Suborbital (e.g., airborne) campaigns that carry advanced remote sensing and in situ payloads provide detailed observations of atmospheric processes, but can be challenging to use when it is necessary to geographically collocate data from multiple platforms that make repeated observations of a given geographic location at different altitudes. This study reports on a data collocation algorithm that maximizes the volume of collocated data from two coordinated suborbital platforms and demonstrates its value using data from the NASA Aerosol Cloud Meteorology Interactions Over the western Atlantic Experiment (ACTIVATE) suborbital mission. A robust data collocation algorithm is critical for the success of the ACTIVATE mission goal to develop new and improved remote sensing algorithms, and quantify their performance. We demonstrate the value of these collocated data to quantify the performance of a recently developed vertically resolved lidar + polarimeter–derived aerosol particle number concentration (Na ) product, resulting in a range-normalized mean absolute deviation (NMAD) of 9% compared to in situ measurements. We also show that this collocation algorithm increases the volume of collocated ACTIVATE data by 21% compared to using only nearest-neighbor finding algorithms alone. Additional to the benefits demonstrated within this study, the data files and routines produced by this algorithm have solved both the critical collocation and the collocation application steps for researchers who require collocated data for their own studies. This freely available and open-source collocation algorithm can be applied to future suborbital campaigns that, like ACTIVATE, use multiple platforms to conduct coordinated observations, e.g., a remote sensing aircraft together with in situ data collected from suborbital platforms.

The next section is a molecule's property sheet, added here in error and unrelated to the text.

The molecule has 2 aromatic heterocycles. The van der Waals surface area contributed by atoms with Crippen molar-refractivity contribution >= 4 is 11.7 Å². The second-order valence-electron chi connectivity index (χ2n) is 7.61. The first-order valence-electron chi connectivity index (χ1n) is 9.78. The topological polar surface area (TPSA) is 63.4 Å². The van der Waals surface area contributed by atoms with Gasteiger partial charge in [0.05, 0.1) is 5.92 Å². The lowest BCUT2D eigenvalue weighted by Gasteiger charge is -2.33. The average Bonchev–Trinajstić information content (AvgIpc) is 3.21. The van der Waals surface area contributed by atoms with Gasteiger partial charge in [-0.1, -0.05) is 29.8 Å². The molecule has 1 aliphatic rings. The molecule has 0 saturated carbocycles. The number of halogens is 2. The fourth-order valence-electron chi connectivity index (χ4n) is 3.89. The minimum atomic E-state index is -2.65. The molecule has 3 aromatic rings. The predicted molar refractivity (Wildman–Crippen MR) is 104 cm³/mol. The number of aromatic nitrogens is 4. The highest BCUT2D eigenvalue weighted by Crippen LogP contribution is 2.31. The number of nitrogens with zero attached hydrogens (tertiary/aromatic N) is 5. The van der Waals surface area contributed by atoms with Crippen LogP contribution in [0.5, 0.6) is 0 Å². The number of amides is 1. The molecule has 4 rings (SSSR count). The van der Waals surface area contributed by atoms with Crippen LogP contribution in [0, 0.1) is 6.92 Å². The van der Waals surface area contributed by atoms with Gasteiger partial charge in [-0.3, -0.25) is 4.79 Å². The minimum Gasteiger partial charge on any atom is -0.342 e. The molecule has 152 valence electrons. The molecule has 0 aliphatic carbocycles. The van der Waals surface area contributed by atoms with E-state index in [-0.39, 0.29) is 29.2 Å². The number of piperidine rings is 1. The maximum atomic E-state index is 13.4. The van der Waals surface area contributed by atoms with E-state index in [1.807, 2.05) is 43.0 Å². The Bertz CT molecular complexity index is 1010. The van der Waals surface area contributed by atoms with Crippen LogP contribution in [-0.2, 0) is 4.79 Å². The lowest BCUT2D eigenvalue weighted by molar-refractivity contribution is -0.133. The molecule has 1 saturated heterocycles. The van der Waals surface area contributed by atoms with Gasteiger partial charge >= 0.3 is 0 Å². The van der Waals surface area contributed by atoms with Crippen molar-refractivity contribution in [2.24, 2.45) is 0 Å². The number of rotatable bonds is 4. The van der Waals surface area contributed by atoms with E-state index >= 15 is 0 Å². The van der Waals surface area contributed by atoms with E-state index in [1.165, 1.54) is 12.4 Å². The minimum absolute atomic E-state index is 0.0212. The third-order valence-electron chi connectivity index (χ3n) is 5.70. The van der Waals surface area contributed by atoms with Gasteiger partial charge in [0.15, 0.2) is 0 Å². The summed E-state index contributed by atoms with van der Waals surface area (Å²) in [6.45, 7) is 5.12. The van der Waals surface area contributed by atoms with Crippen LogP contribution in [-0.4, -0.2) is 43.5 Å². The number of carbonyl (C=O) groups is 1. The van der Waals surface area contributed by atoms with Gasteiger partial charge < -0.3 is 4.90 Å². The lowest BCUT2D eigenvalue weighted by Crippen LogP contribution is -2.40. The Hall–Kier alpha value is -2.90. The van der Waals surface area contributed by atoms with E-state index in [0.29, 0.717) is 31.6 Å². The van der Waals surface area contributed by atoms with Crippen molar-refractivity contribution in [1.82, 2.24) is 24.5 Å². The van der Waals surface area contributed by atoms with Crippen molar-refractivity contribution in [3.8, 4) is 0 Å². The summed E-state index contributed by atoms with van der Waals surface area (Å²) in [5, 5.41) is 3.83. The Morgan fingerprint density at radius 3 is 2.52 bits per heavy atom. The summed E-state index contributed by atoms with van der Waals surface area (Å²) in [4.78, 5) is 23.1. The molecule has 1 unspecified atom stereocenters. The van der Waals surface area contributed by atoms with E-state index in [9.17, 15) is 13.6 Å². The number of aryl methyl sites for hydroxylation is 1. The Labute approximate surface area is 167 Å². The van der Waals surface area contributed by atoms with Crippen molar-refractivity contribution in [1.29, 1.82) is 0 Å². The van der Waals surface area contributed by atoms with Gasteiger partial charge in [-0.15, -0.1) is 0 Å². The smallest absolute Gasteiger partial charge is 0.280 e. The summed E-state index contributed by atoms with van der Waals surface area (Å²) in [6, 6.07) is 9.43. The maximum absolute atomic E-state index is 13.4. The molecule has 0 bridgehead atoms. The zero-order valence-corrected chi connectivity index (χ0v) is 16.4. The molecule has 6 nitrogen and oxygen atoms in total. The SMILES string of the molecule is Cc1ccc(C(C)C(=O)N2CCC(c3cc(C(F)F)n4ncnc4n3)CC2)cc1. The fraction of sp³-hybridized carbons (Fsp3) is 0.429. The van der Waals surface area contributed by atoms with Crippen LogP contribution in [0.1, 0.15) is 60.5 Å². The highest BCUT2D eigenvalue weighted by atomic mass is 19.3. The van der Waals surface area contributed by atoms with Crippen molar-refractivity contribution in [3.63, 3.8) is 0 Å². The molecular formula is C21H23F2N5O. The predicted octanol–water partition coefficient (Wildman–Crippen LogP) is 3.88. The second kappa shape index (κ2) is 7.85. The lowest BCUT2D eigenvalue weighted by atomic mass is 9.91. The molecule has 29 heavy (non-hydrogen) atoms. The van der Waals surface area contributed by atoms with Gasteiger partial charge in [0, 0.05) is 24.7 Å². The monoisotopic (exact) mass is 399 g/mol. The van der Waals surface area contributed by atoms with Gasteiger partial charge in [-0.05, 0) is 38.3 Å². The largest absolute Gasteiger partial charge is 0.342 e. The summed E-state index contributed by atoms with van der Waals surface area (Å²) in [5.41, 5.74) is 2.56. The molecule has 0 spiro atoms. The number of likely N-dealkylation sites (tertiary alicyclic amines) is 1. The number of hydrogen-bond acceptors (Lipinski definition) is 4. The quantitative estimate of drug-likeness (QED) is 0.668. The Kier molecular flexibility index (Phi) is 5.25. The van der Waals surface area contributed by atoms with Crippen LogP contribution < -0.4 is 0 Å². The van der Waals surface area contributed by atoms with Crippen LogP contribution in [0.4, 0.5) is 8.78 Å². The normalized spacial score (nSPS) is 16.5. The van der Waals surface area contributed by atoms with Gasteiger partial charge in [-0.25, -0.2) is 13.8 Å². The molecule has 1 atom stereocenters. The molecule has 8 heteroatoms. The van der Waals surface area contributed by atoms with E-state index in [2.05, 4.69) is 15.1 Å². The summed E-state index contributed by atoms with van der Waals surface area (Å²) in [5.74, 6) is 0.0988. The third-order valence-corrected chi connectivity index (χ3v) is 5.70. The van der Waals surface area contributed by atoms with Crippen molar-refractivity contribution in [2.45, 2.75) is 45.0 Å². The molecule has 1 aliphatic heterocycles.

Significance Statement

This study describes a data collocation (i.e., selection) process that aims to maximize the volume of data identified to be simultaneously collected in time and space from two coordinated measurement platforms. The functional utility of the resultant dataset is also demonstrated by extending the validation of aerosol particle number concentration derived from standard lidar and polarimeter data products from a suborbital mission that used two aircraft platforms.

Open access